You know, ever since Quentin Tarantino stopped making movies about criminals and hitmen, the crime genre just hasn’t been the same. Slam-Bang is sorta like a low budget South African version of the same kind of Tarantino knockoff that littered video store shelves in the mid-90’s. (Like Truth or Consequences NM, Things to Do in Denver When You’re Dead, and a dozen others.) While it lacks the showy dialogue that’s the hallmark of most Tarantino rip-offs, it nevertheless has enough grisly violence that would make QT proud.
A nerdy computer programmer (Roland Gaspar) gets blackmailed into stealing a computer disk for the dreaded gangster “The Chinaman”. Naturally, he botches the job and inadvertently smashes the chip. “The Turk” (Malcolm Ferreira) is assigned to drive around town and help him recover the data. To tell you any more would ruin the fun. Let’s just say about an hour into the movie The Turk makes a pretty gutsy move.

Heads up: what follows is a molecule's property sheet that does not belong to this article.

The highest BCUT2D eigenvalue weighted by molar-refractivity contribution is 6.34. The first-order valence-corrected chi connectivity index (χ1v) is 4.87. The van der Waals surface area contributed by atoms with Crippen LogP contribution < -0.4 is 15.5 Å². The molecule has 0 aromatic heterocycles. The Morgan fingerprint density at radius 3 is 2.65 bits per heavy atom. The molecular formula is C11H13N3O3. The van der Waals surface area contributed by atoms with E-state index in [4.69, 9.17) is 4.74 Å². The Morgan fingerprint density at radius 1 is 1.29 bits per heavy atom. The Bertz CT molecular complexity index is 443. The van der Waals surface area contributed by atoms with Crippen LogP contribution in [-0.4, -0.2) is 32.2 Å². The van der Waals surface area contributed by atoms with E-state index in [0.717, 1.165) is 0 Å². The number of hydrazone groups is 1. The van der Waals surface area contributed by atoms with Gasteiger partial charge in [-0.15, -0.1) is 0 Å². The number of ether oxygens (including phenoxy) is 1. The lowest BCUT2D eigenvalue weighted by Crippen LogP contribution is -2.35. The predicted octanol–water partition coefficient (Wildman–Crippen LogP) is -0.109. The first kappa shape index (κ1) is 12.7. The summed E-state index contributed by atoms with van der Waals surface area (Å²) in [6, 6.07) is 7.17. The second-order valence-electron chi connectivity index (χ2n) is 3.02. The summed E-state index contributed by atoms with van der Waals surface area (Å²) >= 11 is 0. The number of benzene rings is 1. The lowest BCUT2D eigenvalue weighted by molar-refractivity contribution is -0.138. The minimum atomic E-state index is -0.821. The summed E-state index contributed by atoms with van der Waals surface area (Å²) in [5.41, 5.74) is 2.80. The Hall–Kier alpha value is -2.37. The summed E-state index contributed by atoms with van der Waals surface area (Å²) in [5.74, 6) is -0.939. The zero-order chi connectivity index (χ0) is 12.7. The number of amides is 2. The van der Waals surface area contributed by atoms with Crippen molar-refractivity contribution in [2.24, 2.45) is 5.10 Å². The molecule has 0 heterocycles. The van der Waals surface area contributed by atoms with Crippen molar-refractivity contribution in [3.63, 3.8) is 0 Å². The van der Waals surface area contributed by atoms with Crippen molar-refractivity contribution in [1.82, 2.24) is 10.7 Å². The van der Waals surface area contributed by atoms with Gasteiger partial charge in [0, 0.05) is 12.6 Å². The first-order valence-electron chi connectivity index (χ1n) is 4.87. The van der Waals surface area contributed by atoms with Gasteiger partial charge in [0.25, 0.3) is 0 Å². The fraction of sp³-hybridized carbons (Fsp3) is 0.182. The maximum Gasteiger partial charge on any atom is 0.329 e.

Like a Tarantino movie, Slam-Bang plays around with time and there’s even a gut shot guy screaming endlessly while laying in the back of a car; just like in Reservoir Dogs. In addition to Tarantino, there’s also a sly nod to Sam Peckinpah’s Bring Me the Head of Alfredo Garcia, which I quite enjoyed. Unfortunately, the performances are all pretty forgettable and border on amateurish. Gaspar and Ferreira resemble a poor man’s Simon Pegg and Nick Frost and neither of them have the chops necessary to carry the film.
The chief problem though is the erratic pacing. Even though Slam-Bang takes an inordinate amount of time to get cooking, the last twenty minutes or so features enough over the top craziness to qualify it as a moderately successful crime picture. The flick definitely has it’s share of “Oh shit” moments (one involving an icky cavity search) but it’s not quite enough to make up for the choppy first hour or so. Despite it’s flaws, Slam-Bang still has enough “Bang” for the buck to make it worth checking out.
Slam-Bang comes out today courtesy of the good folks at Cinema Epoch. To get your copy, check out www.cinemaepoch.com.